#AskAlan, Mickelson Edition
As Phil steps away from the game, I answer all of your questions about his incendiary quotes and the story-behind-the-story
By Alan Shipnuck
Have you heard from Phil? @GeoffShac
He sent me a text on the morning the excerpt dropped. He was less than thrilled. Just as in the statement he released on Tuesday afternoon, Mickelson made a half-hearted attempt at revisionist history, trying to say our talk had been a private conversation, but I shut that down real quick. He knew I was working on a book about him and asked to speak, saying he wanted to discuss media rights and his grievances with the PGA Tour, both of which inevitably lead back to Saudi Arabia. If the subject of a biography phones the author, the content of that conversation is always going to inform the book, unless it is expressly agreed otherwise. Not once in our texts or when we got on the phone did Mickelson request to go off-the-record and I never consented to it; if he had asked, I would have pushed back hard, as this was obviously material I wanted for the book. Mickelson simply called me up and opened a vein. To claim now that the comments were off-the-record is false and duplicitous.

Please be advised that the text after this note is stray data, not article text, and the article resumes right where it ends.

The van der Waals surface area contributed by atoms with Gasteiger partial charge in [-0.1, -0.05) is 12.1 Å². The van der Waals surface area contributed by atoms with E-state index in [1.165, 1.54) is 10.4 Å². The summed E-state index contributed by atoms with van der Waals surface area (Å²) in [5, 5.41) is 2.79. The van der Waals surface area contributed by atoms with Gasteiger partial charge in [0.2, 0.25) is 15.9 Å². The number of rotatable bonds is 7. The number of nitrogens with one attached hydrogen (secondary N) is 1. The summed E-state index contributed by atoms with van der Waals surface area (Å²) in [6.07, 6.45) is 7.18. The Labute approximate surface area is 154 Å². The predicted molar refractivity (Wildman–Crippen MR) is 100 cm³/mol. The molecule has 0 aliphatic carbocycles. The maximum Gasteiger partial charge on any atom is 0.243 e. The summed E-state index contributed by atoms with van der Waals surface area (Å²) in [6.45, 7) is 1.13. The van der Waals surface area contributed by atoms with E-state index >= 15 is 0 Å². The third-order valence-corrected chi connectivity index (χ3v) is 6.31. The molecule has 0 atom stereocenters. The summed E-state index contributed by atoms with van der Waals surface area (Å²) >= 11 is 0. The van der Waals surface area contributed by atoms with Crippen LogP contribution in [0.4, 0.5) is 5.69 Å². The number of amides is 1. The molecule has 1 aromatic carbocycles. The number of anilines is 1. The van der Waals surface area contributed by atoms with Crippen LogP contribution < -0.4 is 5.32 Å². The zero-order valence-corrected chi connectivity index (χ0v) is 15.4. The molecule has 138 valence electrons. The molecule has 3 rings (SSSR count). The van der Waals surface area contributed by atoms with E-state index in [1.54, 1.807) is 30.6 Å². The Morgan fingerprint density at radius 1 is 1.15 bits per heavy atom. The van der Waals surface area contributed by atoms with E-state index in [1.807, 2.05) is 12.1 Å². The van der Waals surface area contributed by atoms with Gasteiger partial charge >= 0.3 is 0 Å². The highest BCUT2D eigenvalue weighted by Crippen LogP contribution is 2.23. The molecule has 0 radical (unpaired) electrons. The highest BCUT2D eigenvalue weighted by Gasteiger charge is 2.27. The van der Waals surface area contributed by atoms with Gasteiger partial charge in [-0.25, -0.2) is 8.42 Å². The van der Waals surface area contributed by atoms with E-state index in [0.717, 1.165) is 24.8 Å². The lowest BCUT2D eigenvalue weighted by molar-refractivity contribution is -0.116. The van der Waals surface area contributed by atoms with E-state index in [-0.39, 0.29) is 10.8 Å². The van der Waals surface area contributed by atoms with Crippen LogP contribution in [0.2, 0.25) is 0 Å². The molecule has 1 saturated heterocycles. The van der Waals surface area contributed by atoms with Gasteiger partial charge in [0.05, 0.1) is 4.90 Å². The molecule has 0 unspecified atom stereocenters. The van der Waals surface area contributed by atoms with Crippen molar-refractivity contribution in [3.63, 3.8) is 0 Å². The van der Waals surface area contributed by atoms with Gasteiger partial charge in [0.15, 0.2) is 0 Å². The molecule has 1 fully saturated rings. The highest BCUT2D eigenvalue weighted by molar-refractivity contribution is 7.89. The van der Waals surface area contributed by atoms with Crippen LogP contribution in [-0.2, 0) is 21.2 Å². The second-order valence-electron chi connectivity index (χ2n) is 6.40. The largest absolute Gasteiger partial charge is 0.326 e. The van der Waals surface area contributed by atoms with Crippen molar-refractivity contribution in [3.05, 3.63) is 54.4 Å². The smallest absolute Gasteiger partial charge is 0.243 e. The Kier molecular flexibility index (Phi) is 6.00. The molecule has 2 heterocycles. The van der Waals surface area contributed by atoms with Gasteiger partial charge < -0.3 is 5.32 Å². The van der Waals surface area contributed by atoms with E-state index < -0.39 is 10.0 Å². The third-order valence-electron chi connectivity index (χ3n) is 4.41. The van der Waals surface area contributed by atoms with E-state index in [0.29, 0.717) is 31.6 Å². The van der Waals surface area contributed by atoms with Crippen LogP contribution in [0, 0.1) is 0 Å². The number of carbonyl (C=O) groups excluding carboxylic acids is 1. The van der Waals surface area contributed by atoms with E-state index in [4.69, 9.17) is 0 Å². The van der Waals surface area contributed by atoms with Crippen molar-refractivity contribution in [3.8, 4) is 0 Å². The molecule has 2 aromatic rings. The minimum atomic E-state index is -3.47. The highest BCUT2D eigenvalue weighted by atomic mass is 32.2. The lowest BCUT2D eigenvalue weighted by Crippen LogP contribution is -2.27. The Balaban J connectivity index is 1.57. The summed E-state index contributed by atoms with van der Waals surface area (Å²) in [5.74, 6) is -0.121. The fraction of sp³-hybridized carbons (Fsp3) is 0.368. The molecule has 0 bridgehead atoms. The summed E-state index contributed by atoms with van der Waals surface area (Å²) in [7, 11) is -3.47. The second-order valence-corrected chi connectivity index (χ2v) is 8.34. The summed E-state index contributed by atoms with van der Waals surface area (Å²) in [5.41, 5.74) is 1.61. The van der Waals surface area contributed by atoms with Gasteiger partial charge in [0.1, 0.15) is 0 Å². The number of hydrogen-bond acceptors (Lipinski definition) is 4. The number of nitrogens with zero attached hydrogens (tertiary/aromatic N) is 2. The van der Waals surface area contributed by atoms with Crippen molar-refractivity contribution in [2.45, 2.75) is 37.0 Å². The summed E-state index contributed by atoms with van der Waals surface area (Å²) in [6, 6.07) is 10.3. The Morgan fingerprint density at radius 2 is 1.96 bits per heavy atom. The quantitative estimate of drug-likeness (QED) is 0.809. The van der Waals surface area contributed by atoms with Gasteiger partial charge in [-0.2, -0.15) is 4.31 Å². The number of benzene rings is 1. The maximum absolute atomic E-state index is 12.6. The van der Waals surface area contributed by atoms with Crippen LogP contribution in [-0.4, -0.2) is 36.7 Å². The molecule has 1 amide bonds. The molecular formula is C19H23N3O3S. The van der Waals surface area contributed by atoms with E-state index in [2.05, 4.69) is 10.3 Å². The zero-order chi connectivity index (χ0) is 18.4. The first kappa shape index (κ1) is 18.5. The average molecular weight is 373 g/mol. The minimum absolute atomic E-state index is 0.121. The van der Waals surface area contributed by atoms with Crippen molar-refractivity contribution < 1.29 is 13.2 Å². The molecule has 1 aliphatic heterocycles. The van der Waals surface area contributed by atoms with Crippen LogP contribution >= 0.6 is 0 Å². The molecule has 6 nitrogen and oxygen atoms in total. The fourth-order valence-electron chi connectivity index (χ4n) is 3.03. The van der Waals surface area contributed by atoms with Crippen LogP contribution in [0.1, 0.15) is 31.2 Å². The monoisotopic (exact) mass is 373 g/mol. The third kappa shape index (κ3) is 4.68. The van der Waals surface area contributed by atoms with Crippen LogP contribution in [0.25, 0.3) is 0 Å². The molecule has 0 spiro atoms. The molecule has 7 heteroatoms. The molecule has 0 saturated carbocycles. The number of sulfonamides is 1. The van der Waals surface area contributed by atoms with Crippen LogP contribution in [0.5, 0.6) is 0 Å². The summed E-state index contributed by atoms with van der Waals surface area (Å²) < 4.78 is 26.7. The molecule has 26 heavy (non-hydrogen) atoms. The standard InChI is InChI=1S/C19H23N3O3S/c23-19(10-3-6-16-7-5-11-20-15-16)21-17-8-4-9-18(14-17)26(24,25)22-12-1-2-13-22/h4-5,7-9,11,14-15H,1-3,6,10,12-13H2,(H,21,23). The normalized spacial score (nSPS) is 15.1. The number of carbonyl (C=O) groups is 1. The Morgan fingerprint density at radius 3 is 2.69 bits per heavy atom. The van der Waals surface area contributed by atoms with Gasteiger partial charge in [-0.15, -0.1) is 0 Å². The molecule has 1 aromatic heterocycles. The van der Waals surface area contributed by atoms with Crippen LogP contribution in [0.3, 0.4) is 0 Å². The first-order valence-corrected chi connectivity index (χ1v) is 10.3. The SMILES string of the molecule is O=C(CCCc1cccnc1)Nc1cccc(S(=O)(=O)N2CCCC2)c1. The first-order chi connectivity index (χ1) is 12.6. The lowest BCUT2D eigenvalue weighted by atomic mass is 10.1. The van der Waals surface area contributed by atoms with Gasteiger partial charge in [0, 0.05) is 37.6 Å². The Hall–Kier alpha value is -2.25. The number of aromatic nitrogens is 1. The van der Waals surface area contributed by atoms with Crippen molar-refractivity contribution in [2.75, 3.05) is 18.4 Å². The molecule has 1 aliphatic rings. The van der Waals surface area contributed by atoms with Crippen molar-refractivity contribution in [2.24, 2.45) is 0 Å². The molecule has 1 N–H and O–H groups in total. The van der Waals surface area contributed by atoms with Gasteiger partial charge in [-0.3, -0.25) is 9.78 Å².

I completely understand that Phil needs to be perceived as the smartest guy in the room; just look at his long-time tour nickname FIGJAM. (Editor’s note: F*ck I’m Good Just Ask Me.) How could he ever think that saying such things about the Saudis (all true) when he’s in business with them wouldn’t come back to bite him? @rhallisey
Even knowing he came armed with an agenda, I was amazed by Mickelson’s bluntness when we spoke. My take is that he wanted his true feelings on record but, as always, was working both sides of the street. If he wound up signing with the SGL, at least the quotes would serve as a signal to golf fans that he knows the Saudis are bad actors and it’s strictly a business decision. If he remained in the fold with the PGA Tour, he would have made it clear he did so only after extracting many of the concessions he wanted, thus fulfilling the need, as you note, to feel like he had outsmarted everyone else. Mickelson loved The Queen’s Gambit—“It fits his obsessive personality,” his wife, Amy, told me—but it turns out he is not quite the master strategist that he fancies himself.